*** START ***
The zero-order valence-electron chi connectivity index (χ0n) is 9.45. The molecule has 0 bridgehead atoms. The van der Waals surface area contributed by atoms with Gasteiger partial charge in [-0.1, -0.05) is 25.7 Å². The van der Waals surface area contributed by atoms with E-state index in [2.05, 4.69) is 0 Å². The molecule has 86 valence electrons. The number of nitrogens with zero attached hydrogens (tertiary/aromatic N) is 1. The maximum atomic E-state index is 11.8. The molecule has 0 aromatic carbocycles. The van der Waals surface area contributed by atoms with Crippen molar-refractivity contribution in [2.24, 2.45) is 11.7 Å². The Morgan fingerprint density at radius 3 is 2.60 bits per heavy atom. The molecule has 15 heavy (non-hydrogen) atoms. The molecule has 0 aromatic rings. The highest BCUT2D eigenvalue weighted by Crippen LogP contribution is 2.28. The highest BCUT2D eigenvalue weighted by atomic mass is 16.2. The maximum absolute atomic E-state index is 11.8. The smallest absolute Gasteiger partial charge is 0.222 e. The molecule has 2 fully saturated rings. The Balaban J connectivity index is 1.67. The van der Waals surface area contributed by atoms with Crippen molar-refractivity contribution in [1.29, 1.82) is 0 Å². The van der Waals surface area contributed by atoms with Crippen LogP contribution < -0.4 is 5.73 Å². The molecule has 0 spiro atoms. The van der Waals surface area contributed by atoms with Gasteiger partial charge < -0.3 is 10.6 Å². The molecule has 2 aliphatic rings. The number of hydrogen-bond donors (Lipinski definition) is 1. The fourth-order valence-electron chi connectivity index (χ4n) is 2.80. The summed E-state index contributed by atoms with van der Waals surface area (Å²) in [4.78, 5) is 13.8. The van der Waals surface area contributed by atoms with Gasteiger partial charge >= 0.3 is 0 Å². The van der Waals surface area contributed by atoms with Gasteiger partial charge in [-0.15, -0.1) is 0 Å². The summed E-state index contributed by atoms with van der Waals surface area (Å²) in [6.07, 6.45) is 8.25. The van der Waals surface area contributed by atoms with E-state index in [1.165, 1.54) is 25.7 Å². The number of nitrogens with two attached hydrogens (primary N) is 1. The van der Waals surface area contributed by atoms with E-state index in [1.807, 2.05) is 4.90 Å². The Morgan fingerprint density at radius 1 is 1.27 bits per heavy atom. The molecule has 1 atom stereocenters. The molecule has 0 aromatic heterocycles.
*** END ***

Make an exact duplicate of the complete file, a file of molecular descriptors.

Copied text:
The zero-order valence-electron chi connectivity index (χ0n) is 9.45. The molecule has 0 bridgehead atoms. The van der Waals surface area contributed by atoms with Gasteiger partial charge in [-0.1, -0.05) is 25.7 Å². The van der Waals surface area contributed by atoms with E-state index in [2.05, 4.69) is 0 Å². The molecule has 86 valence electrons. The number of nitrogens with zero attached hydrogens (tertiary/aromatic N) is 1. The maximum atomic E-state index is 11.8. The molecule has 0 aromatic carbocycles. The van der Waals surface area contributed by atoms with Crippen molar-refractivity contribution in [2.24, 2.45) is 11.7 Å². The Morgan fingerprint density at radius 3 is 2.60 bits per heavy atom. The molecule has 15 heavy (non-hydrogen) atoms. The molecule has 0 aromatic rings. The highest BCUT2D eigenvalue weighted by Crippen LogP contribution is 2.28. The highest BCUT2D eigenvalue weighted by atomic mass is 16.2. The maximum absolute atomic E-state index is 11.8. The smallest absolute Gasteiger partial charge is 0.222 e. The molecule has 2 fully saturated rings. The Balaban J connectivity index is 1.67. The van der Waals surface area contributed by atoms with Crippen molar-refractivity contribution in [1.29, 1.82) is 0 Å². The van der Waals surface area contributed by atoms with Crippen LogP contribution < -0.4 is 5.73 Å². The molecule has 0 spiro atoms. The van der Waals surface area contributed by atoms with Gasteiger partial charge < -0.3 is 10.6 Å². The molecule has 2 aliphatic rings. The number of hydrogen-bond donors (Lipinski definition) is 1. The fourth-order valence-electron chi connectivity index (χ4n) is 2.80. The summed E-state index contributed by atoms with van der Waals surface area (Å²) in [4.78, 5) is 13.8. The van der Waals surface area contributed by atoms with Gasteiger partial charge >= 0.3 is 0 Å². The van der Waals surface area contributed by atoms with Gasteiger partial charge in [-0.15, -0.1) is 0 Å². The summed E-state index contributed by atoms with van der Waals surface area (Å²) in [6.07, 6.45) is 8.25. The van der Waals surface area contributed by atoms with E-state index in [1.165, 1.54) is 25.7 Å². The number of nitrogens with two attached hydrogens (primary N) is 1. The van der Waals surface area contributed by atoms with E-state index in [1.807, 2.05) is 4.90 Å². The Morgan fingerprint density at radius 1 is 1.27 bits per heavy atom. The molecule has 1 atom stereocenters. The molecule has 0 aromatic heterocycles.